• Turning to FIG. 3, a diagram illustrating an example of the configuration of the computer system is disclosed. The computer system shown in FIG. 3 is similar to the computer system shown in FIG. 1 except that the bus controller 30 in the computer system shown in FIG. 1 has been replaced with bus controller 30A, while logic circuits 31-33 and selection circuit 34 are omitted. Like bus controller 30 explained above, bus controller 30A generally controls the transmission of signals over bus B1. A difference from bus controller 30 is that a circuit used for regulating switching and accessing of the bus signals of processor 10 and polling unit 20 is incorporated into this bus controller 30A.
  • Bus controller 30A shown in FIG. 3 has separators 301 and 302 as well as selector 303 as that are generally used for switching the bus signals. Separator 301 separates the bus signal input from processor 10 into a bus signal to internal memory 50-1 and a bus signal to other peripheral devices (50-2 through 50-n). Selector 303 selects the bus signal to other peripheral devices (50-2 through 50-n) are separated in separator 301 or the bus signal input from polling unit 20. Separator 302 further separates the bus signal selected in selector 303 and outputs the separated bus signals to respective peripheral devices.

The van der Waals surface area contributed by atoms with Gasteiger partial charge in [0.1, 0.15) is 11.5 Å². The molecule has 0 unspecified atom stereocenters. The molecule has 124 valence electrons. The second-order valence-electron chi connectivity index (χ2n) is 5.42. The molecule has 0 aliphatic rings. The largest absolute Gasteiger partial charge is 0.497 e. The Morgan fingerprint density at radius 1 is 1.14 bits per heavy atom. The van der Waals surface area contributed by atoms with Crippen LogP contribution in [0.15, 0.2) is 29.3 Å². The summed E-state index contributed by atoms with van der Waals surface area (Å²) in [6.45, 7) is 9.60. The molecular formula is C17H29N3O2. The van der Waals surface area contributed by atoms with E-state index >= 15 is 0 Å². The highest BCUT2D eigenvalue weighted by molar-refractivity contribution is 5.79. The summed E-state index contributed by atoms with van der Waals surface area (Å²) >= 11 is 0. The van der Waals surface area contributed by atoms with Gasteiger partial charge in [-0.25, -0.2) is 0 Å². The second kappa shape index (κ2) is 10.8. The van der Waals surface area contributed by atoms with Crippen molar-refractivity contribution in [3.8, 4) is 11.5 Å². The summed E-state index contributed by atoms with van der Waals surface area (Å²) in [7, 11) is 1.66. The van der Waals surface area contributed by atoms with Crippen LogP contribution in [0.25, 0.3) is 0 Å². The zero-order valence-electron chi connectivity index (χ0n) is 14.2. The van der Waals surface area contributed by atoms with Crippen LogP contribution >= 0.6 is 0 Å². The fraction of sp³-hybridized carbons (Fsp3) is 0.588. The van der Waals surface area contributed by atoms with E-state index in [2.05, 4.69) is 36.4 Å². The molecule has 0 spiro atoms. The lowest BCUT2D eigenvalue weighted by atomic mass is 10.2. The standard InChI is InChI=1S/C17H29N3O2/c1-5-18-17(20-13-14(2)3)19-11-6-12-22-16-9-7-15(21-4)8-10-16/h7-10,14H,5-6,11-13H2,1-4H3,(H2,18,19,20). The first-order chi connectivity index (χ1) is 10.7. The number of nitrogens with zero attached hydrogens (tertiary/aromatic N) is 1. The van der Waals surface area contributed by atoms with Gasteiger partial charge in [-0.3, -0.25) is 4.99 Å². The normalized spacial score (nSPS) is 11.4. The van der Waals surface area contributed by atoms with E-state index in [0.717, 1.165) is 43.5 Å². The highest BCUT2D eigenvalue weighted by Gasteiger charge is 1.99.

• In the computer system shown in FIG. 3, the bus signal to internal memory 50-1, which generally requires relatively high-speed access, is separated in separator 301, and the bus signal is selected in selector 303 in the next stage. Therefore, delay elements, such as the logic circuits 31-33 and delay circuit 34, can be excluded from the bus signal path to internal memory 50-1. Thus, polling can be performed without sacrificing the timing for access to internal memory 0-1.
  • Turning to FIG. 4, a diagram illustrating an example of the configuration of the computer system is disclosed. The computer system shown in FIG. 4 omits the logic circuits 31-33 and selection circuit 34 in the computer system shown in FIG. 1. Instead, bus controller 30-2 and bus B2, which are used for polling, are included. Also, in the computer system shown in FIG. 4, each peripheral device (50-1 through 50-n) has a register-reading circuit for polling. Other constituent elements of the computer system shown in FIG. 4 are the same as those in the computer system shown in FIG. 1. Bus controller 30-2 generally controls the transmission of signals over bus B2, and it controls the timing of data reading between polling unit 20 and several peripheral devices (50-1 through 50-n). Each peripheral device (50-1 through 50-n) is equipped with a circuit used for reading the data in register via bus B1 and a circuit used for reading the data in register via bus B2.